giphy7

James Madison was born on March 16th, 1751 to the Virginian planter class. He grew up accustomed to slavery and didn’t do much to further its abolition – less than George Washington and John Adams. Madison suffered from epilepsy at a time when epilepsy was thought to be a personal weakness, and he was a frail man in general – barely breaking the 5-foot barrier. Because of his health conditions, he took to erudition and became a prominent Virginian politician after attending modern-day Princeton. He was mentored by Thomas Jefferson and was close to leading figures of the Revolutionary War.

maxresdefault

Madison championed religious freedoms in the Virginian Constitution and cherished Enlightenment ideas. He was the father of the United States Constitution which was his political Magnum Opus. To push ratification of the Constitution, he partnered with opposite party member – Alexander Hamilton – to publish the famed The Federalist Papers.  Madison straddled party lines for the sake of his country and in the end, helped America form a stable central government while maintaining individual freedoms through the Bill of Rights. He would go on to serve in Congress, as Secretary of State, and as the 4th President of the United States.

constitutionimage_smaller1

Madison was by far a not a perfect President and did not make satisfying decisions with respects to the War of 1812. His leadership skills were weak when it came to acts of force, and he had difficulties inspiring fellow cabinet members. By the end of his presidency, his successor James Monroe was practically running the government in his place. Madison’s gifts were behind the scenes, and he is most responsible for the United States withholding the Constitution we hold dear today. A Constitution which he designed to be changed according to ultimate liberties – the abolition of slavery to name one. Without Madison, the United States would never have had a Government which could defend itself from foreign attack while simultaneously preserving the rights of individual citizens.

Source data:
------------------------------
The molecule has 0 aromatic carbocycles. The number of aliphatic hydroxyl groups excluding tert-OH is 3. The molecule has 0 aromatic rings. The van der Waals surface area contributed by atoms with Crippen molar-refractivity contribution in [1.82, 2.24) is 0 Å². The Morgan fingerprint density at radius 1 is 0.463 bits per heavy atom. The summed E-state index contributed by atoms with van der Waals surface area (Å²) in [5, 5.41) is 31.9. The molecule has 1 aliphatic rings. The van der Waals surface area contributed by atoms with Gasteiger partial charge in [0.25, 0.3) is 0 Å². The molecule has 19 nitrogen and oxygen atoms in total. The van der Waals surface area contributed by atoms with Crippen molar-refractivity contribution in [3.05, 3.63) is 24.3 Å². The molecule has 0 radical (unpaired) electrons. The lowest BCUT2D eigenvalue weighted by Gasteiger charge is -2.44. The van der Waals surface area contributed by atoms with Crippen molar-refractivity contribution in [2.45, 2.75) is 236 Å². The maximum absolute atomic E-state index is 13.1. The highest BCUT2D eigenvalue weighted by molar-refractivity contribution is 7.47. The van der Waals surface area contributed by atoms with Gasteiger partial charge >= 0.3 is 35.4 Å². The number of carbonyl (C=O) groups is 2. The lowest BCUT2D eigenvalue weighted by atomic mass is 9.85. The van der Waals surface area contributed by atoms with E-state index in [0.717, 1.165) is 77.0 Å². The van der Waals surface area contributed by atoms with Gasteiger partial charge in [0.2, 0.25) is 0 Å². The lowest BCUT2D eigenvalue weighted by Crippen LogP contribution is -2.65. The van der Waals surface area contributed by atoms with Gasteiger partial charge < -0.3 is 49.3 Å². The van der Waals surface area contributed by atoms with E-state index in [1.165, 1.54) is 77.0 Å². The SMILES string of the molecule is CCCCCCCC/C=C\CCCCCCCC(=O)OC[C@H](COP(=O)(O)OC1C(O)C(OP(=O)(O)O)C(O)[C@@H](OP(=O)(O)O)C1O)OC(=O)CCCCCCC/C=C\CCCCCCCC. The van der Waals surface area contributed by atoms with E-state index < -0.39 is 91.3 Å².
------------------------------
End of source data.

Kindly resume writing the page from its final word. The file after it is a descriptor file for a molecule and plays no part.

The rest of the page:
james_madison-h

While in office, Madison had many opponents and is actually credited with forming the first political party with Jefferson. He was a scholar who believed in himself even though many people pushed him to the side because of his physical impediments. Was Madison “Presidential?” He is by far not the best President I have read about, but I do appreciate his quest for compromise and his pursuit of genuine liberty – a liberty that had to balance between the British Monarchy and French Jacobins. His virtues seem to be cooperation, determination, flexibility, and idealism. So how does Madison compare to Tump? I’m going to pull a Socrates again and let you ponder that question.

Philosophy for Dummies

Today is an important day in my life – it marks the first day of me being a full-time philosopher. You may be asking yourself what that job exactly entails. When one hears the word – “philosopher” – one usually thinks of old men with long beards arguing over arcane theories which have zero practical application. You may also think of a college student who can’t pick a major and wants to pay back student loans as an Applebee’s waiter. Or you may just think of a twirled-mustache-corduroy fricker pompously sitting in Starbucks reading a book on Plato. All of these stereotypes are sadly close to reality. I attempted to twirl my mustache this morning and have indefinitely retired my razor until my beard grows a proper length; I am even wearing a sweater vest while writing this – “dressing the part” may help stimulate pretentious brain cells. Suffice to say I am trying to bring some legitimacy to my new career which is neither respected nor lucrative.

giphy4

Let’s circle back to the question of what the job of philosophy actually entails? My previous co-workers – who I wholeheartedly miss – thought it would be funny to buy me Philosophy for Dummies by Tom Morris; Yes the same series of yellow books that 50-year-olds buy when learning Microsoft Excel. I laughed when I unwrapped this present of “knowledge” and was skeptical about the merit of its content. My skepticism quickly faded when I read that Tom Morris was a Philosophy professor at the University of Notre Dame for 15 years and is world-famous for his books and lectures – all detailing how philosophy is practical for the modern world. Morris is not a dry-boring professor but rather a funny down-to-earth guy who once taught one of the most popular classes on Notre Dame’s campus – Philosophy 101. Morris defines philosophy as follows…

“The word philosophy just means ‘love of wisdom.’ This is easy to understand when you realize that love is a commitment, and wisdom is just insight about living. Philosophy, at its best, a passionate commitment to pursuing and embracing the most fundamental truths and insightful perspectives about life.”